require(splines)
rm(list=ls())
seed <- 12345
set.seed(seed)
# This script uses code made available at
# https://www.r-bloggers.com/cross-validation-for-predictive-analytics-using-r/
################################# MAIN CODE ###########################################
cat("
-------------------------------------------------------------------------------------
Welcome to the first ML demo/homework (year 2017): statistical learning / overfitting
Today we are going to study the problem of overfitting and some ways to overcome it.
Let us first generate some data and try to fit few models on them.
")
invisible(readline(prompt = "Press [enter] to continue"))
gen_data <- function(n, beta, sigma_eps) {
eps <- rnorm(n, 0, sigma_eps)
x <- sort(runif(n, 0, 100))
X <- cbind(1, poly(x, degree = (length(beta) - 1), raw = TRUE))
y <- as.numeric(X %*% beta + eps)
return(data.frame(x = x, y = y))
}
# Fit the models
n_rep <- 100
n_df <- 30
df <- 1:n_df
beta <- c(5, -0.1, 0.004, -3e-05)
n_train <- 50
n_test <- 1000
sigma_eps <- 0.5
xy <- res <- list()
xy_test <- gen_data(n_test, beta, sigma_eps)
for (i in 1:n_rep) {
xy[[i]] <- gen_data(n_train, beta, sigma_eps)
x <- xy[[i]][, "x"]
y <- xy[[i]][, "y"]
res[[i]] <- apply(t(df), 2, function(degf) lm(y ~ ns(x, df = degf)))
}
# Plot the data
plot_idx = 1
x <- xy[[plot_idx]]$x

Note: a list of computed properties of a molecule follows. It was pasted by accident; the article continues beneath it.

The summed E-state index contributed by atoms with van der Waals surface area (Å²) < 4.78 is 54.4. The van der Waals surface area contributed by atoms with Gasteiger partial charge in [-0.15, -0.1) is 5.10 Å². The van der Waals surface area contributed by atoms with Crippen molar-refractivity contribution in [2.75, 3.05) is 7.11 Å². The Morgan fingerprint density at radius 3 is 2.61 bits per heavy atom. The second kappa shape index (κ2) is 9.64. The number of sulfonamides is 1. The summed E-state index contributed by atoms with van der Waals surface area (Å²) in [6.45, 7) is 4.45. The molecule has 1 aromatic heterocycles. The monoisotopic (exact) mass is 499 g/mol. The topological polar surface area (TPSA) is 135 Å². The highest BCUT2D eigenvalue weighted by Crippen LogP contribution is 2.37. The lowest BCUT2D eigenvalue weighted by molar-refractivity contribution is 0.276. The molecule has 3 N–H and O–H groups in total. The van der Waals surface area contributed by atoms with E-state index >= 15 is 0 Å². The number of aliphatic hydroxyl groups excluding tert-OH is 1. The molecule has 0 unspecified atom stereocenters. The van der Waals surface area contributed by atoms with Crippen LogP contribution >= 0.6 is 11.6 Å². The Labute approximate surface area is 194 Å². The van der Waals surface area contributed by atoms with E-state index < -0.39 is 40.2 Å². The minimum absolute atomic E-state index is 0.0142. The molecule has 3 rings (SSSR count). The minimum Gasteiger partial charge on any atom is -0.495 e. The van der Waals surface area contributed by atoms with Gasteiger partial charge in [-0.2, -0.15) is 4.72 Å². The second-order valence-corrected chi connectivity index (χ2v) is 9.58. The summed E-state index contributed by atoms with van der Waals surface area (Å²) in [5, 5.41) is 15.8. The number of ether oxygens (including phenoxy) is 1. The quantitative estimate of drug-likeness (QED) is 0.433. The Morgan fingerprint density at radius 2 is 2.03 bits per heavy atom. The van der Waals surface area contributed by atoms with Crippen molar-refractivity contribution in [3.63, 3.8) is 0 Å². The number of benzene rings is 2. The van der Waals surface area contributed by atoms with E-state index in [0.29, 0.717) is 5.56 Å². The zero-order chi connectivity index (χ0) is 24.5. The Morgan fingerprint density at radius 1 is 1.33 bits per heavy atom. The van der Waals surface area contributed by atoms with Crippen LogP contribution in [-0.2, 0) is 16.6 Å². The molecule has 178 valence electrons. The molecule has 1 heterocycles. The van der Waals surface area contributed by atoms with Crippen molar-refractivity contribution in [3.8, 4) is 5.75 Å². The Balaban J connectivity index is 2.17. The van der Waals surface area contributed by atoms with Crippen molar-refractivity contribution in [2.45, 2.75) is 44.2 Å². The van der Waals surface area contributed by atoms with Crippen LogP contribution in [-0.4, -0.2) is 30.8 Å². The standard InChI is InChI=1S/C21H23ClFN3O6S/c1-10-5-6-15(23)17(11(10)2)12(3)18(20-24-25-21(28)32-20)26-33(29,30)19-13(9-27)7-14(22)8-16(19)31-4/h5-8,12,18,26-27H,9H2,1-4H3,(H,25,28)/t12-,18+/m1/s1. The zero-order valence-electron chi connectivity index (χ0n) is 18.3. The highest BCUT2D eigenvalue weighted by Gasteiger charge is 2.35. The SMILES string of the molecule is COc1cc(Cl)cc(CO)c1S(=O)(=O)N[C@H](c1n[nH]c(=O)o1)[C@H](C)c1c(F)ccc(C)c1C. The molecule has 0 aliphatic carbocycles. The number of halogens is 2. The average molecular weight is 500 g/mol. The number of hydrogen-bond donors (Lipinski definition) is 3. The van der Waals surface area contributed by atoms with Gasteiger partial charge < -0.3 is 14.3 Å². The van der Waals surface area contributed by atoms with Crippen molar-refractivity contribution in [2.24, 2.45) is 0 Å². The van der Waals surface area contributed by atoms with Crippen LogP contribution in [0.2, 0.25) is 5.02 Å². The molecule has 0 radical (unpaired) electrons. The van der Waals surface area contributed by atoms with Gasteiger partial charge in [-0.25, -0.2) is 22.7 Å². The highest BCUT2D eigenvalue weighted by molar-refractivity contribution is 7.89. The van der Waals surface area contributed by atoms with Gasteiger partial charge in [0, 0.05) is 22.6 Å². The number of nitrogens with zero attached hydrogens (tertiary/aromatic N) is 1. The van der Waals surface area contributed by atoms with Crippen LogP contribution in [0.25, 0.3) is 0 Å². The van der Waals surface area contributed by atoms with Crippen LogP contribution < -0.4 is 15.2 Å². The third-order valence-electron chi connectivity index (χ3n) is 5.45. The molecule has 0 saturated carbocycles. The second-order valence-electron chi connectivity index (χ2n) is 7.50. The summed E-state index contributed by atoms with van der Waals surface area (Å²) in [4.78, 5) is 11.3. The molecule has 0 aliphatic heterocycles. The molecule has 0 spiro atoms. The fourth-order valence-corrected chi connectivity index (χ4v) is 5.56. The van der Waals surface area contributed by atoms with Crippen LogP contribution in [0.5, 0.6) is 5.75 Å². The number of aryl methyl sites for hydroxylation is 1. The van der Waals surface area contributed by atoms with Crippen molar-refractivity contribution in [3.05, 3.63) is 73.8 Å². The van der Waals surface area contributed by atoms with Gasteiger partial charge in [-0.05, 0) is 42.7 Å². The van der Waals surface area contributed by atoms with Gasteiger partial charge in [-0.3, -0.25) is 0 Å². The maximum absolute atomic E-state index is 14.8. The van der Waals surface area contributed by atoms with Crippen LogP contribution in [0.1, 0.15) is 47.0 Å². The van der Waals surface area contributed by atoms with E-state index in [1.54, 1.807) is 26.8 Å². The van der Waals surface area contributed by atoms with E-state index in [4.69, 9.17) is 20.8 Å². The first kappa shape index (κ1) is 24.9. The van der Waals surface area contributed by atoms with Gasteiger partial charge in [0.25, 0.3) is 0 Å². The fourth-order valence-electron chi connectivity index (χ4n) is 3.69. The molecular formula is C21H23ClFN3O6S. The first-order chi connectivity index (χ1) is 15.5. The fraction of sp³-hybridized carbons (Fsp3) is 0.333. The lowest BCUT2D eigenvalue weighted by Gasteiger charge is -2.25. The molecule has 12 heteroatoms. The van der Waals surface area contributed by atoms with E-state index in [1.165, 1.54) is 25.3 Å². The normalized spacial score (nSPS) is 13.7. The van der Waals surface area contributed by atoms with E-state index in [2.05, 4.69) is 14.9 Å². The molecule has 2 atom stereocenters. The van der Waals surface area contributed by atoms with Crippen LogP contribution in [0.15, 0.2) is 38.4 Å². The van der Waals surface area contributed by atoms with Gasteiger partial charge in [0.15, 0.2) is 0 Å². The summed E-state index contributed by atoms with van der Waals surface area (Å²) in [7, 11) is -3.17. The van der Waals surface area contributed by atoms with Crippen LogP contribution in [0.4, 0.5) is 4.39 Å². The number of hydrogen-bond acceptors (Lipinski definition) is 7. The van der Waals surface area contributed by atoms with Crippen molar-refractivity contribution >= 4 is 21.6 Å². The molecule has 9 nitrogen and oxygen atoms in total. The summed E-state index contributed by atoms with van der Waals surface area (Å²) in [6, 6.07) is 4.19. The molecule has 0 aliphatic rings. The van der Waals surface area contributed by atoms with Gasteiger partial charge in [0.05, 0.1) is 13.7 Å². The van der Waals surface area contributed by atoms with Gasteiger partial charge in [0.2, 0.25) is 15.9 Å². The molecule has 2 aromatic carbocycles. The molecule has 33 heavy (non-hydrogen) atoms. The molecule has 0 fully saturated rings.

X <- cbind(1, poly(x, degree = (length(beta) - 1), raw = TRUE))
y <- xy[[plot_idx]]$y
plot(y ~ x, col = "gray", lwd = 2)
lines(x, X %*% beta, lwd = 3, col = "black")
lines(x, fitted(res[[plot_idx]][[1]]), lwd = 3, col = "palegreen3")
lines(x, fitted(res[[plot_idx]][[5]]), lwd = 3, col = "darkorange")
lines(x, fitted(res[[plot_idx]][[25]]), lwd = 3, col = "steelblue")
legend(x = "topleft", legend = c("True function", "Linear fit (df = 1)", "Best model (df = 5)",
"Overfitted model (df = 25)"), lwd = rep(3, 4),
col = c("black", "palegreen3", "darkorange", "steelblue"),
text.width = 32, cex = 0.85)
cat("
In the plot you can see data points generated by a polynomial regression model (the
true function is plotted in black) and three piecewise-cubic spline models with different
flexibility (expressed in terms of degrees of freedom of the model - see \"?ns\").
Read the code and play with the parameters, then answer the following questions:
- How many datasets are generated and what is their size?
- How many models are fitted?
- Knowing that the variable res[[plot_idx]][[i]]$residuals contains the residuals
of the fitted model with df=i, find the model which has the smallest squared sum
of residuals. Plot it and interpret the results: is this the model which would
describe your data in the best possible way?
Let us now compute training and test errors on all our synthetically generated
datasets, and see how they change w.r.t. the increasing flexibility of our models.
")
invisible(readline(prompt = "Press [enter] to continue"))
# Compute the training and test errors for each model
pred <- list()
mse <- te <- matrix(NA, nrow = n_df, ncol = n_rep)
for (i in 1:n_rep) {
mse[, i] <- sapply(res[[i]], function(obj) deviance(obj)/nobs(obj))
pred[[i]] <- mapply(function(obj, degf) predict(obj, data.frame(x = xy_test$x)),